Similar substances are best compatible
An interesting alternative are substances which form structures similar to the barrier layers and which combine with them due to their comparable physical structure. One of these substances is native phosphatidylcholine which is a component of the cell membranes. In form of liposomes which have the same structure like cell membranes it spontaneously fuses with the barrier layers without affecting their physical structure. The barrier layers become fluid which enables the active agent molecules to slip through. Dissolved in the barrier layers liposomes release the encapsulated active agents into the deeper skin layers. This is the reason why liposomal products should be free of preservatives, perfumes and further potential allergens.
It goes without saying that the fluidity of the skin can be increased by microdermabrasion or peeling as these procedures reduce the number of barrier layers. However the procedures also involve the disadvantage that they impair the regulative function of the horny layer depot which means that active agents flood in spontaneously in high concentrations. By contrast, active agents released from barrier layers conditioned or fluidized with liposomes have a long term and well-proportioned effect. Besides liposomes the cosmetic sector uses liquid nanoparticles which additionally contain oil or lipid components apart from the native phosphatidylcholine. They are used for lipid soluble active agents and above all applied in cases of dry skin. In contrast to solid nanoparticles they only contain physiologically usable components. Liquid nanoparticles also are completely integrated into the barrier layers.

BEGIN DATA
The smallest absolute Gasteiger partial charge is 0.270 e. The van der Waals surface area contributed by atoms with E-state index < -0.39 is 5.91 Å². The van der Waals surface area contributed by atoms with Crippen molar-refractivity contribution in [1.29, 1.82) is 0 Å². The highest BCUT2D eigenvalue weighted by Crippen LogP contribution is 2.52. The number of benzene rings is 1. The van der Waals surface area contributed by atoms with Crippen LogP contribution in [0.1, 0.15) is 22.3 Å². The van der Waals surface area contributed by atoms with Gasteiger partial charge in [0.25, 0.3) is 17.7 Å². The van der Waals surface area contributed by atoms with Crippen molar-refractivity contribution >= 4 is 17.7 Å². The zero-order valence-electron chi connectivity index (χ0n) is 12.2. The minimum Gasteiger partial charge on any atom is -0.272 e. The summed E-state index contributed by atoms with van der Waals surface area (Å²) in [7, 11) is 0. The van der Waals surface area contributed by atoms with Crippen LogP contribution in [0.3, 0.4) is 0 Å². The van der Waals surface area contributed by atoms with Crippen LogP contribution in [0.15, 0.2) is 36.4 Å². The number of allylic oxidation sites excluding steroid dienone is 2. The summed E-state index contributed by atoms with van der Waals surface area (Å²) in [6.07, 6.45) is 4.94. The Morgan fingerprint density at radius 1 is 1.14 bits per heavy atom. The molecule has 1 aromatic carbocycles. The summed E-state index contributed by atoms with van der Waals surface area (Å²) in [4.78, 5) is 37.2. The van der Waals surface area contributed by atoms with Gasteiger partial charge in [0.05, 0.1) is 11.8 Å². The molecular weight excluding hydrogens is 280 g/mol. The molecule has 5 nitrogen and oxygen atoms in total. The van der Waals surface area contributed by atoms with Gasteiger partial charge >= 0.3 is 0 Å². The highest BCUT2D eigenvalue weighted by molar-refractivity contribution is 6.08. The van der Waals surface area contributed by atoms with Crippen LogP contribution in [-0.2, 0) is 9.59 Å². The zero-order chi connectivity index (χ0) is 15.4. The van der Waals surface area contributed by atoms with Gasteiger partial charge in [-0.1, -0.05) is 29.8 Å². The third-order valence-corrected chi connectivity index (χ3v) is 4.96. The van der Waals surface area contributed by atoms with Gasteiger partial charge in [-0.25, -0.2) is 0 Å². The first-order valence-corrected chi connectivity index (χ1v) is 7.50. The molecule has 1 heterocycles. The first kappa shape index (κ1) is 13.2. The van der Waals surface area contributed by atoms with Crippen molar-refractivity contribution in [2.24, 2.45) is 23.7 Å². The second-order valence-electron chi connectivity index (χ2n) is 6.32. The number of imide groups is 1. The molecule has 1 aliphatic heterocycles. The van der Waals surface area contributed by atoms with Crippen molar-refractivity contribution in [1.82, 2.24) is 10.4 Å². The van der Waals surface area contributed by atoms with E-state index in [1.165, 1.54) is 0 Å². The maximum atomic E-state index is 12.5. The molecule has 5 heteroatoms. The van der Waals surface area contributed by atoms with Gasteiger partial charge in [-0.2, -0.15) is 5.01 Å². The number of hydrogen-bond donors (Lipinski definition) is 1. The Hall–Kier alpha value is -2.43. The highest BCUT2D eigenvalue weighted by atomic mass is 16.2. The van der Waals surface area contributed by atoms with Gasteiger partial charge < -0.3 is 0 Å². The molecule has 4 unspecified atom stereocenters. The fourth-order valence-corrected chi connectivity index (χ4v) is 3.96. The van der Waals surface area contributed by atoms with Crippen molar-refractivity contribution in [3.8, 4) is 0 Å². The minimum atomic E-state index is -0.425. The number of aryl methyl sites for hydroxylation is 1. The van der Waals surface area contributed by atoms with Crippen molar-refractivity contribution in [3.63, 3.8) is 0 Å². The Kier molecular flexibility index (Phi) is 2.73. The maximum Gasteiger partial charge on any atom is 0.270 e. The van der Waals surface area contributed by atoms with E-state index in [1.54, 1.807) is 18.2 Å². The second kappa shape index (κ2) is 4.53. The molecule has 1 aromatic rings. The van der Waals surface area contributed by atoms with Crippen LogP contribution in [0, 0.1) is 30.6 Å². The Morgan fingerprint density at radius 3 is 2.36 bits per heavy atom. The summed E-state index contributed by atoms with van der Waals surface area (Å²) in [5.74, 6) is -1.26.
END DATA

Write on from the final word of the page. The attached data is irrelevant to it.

Still increasing their efficacy...
Concluding, a remark about active agents: it is not only a matter of concentration. If the active agents are precisely transported to their appropriate sphere of activity already small dosages will show the desired effects. The efficacy may still be increased by the local release of active agents from "prodrugs" by reaction of enzymes or by influencing natural enzymes in order to trigger booster effects.
Blue sections: unpublished supplement
Dr. Hans Lautenschläger